Page last updated at 08:14 GMT, Tuesday, 24 March 2009

Youth charged with officer murder

Stephen Carroll
Constable Carroll was from Banbridge in County Down

A 17-year-old youth has been charged with the murder of Constable Stephen Carroll in County Armagh earlier this month.

Constable Carroll, 48, was shot dead as he answered a call for help in Craigavon on Monday 9 March.

The youth is also charged with having a firearm with intent to endanger life and membership of a proscribed organisation, the Continuity IRA.

He is to appear at Lisburn Magistrates Court on Tuesday morning.

The 17-year-old also faces a further charge of collecting information likely to be of use to terrorists.

Earlier on Monday, two men, aged 27 and 31, who were arrested last week in connection with Constable Carroll's murder were released without charge.

Four other people are still being held over the murder.

The Continuity IRA said it shot Constable Carroll in the back of the head as he sat in an unmarked patrol car at Lismore Manor.

His murder came just two days after the killing of two soldiers at Massereene Army barracks in Antrim.

They were Sappers Mark Quinsey, 23, and Patrick Azminkar, 21.

Monica McWilliams has raised concerns at the suspects' detention
Monica McWilliams has raised concerns at the suspects' detention

Also on Monday, six people being held in connection with the murders of the three security force personnel launched a High Court challenge to the extension of their detention period.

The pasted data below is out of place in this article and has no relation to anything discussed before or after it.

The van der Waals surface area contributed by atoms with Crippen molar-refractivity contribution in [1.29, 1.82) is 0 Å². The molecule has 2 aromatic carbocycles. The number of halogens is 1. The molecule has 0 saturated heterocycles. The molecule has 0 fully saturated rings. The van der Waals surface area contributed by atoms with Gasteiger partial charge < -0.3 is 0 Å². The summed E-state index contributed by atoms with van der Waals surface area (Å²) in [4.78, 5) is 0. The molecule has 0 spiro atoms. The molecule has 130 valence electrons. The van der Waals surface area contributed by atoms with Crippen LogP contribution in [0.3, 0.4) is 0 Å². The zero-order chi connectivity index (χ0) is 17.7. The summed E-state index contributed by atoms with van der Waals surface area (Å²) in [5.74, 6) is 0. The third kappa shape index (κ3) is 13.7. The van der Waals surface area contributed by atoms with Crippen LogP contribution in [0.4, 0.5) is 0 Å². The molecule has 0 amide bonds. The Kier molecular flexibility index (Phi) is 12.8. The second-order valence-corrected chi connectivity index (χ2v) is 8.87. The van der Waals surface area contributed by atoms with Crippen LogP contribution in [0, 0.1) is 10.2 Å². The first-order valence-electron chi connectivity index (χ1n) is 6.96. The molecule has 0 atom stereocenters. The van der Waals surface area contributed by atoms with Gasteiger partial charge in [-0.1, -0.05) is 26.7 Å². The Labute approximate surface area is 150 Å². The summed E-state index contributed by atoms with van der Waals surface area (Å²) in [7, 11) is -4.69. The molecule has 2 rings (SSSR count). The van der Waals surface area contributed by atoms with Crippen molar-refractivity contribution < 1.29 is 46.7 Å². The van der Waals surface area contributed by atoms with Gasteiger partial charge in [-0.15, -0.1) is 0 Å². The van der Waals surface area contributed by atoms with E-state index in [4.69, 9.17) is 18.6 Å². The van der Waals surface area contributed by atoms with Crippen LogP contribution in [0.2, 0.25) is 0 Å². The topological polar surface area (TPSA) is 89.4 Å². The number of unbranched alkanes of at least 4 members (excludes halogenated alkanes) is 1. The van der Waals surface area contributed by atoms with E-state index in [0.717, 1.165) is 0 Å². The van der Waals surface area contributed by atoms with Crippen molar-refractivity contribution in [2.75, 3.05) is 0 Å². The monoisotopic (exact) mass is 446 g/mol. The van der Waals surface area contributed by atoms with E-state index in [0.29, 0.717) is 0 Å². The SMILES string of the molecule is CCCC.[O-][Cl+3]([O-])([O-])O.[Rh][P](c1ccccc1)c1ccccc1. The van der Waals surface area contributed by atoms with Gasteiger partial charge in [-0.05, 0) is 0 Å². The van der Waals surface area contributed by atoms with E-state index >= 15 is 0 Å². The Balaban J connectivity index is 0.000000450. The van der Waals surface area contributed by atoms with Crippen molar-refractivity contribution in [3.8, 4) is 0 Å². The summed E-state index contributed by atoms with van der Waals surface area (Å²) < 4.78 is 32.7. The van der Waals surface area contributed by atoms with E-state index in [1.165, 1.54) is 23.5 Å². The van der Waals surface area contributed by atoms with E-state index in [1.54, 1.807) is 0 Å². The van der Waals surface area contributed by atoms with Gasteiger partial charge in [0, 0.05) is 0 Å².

The human rights commissioner, Monica McWilliams has visited Antrim police station where those being questioned over the murders are being held.

She said she was concerned at the length of time they had been detained without charge and their conditions.

She said she had no concerns about how those detained are being treated by police, but said that the cells were "completely inappropriate" for a long detention.

"Their issue is the lack of stimuli, the lack of exercise," she said.

"The exercise is on the first floor in a caged area, no daylight in any of the cells and indeed the lack of daylight is beginning to affect their concentration."

The Policing Board's Basil McCrea said they had inspected the Serious Crime Suite at Antrim and their last report had identified that while terrorist offences were small in number there were "gaps that we need to see filled".

"We are very keen that we look after the human rights of everybody," he said.

"But we must remember the reason that we are actually doing these things is because a very sad crime took place and we have to look after the human rights of everybody in society."

Print Sponsor

Has China's housing bubble burst?
How the world's oldest clove tree defied an empire
Why Royal Ballet principal Sergei Polunin quit


Americas Africa Europe Middle East South Asia Asia Pacific